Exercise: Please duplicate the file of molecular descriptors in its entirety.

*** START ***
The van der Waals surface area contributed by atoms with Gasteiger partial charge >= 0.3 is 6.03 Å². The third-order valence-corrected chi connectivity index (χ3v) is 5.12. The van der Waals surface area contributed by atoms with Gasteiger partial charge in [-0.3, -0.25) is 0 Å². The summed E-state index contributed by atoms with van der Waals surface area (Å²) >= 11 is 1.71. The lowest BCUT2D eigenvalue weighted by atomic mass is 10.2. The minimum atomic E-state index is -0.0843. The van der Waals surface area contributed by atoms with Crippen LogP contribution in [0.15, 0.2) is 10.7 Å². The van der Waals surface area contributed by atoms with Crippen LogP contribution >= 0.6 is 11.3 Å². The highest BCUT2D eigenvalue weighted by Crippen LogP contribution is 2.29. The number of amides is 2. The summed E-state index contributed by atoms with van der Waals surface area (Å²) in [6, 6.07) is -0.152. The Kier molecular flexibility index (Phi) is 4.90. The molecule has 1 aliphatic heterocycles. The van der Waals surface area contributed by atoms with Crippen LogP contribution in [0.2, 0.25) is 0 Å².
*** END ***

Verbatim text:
The van der Waals surface area contributed by atoms with Gasteiger partial charge >= 0.3 is 6.03 Å². The third-order valence-corrected chi connectivity index (χ3v) is 5.12. The van der Waals surface area contributed by atoms with Gasteiger partial charge in [-0.3, -0.25) is 0 Å². The summed E-state index contributed by atoms with van der Waals surface area (Å²) >= 11 is 1.71. The lowest BCUT2D eigenvalue weighted by atomic mass is 10.2. The minimum atomic E-state index is -0.0843. The van der Waals surface area contributed by atoms with Crippen LogP contribution in [0.15, 0.2) is 10.7 Å². The van der Waals surface area contributed by atoms with Crippen LogP contribution >= 0.6 is 11.3 Å². The highest BCUT2D eigenvalue weighted by Crippen LogP contribution is 2.29. The number of amides is 2. The summed E-state index contributed by atoms with van der Waals surface area (Å²) in [6, 6.07) is -0.152. The Kier molecular flexibility index (Phi) is 4.90. The molecule has 1 aliphatic heterocycles. The van der Waals surface area contributed by atoms with Crippen LogP contribution in [0.2, 0.25) is 0 Å².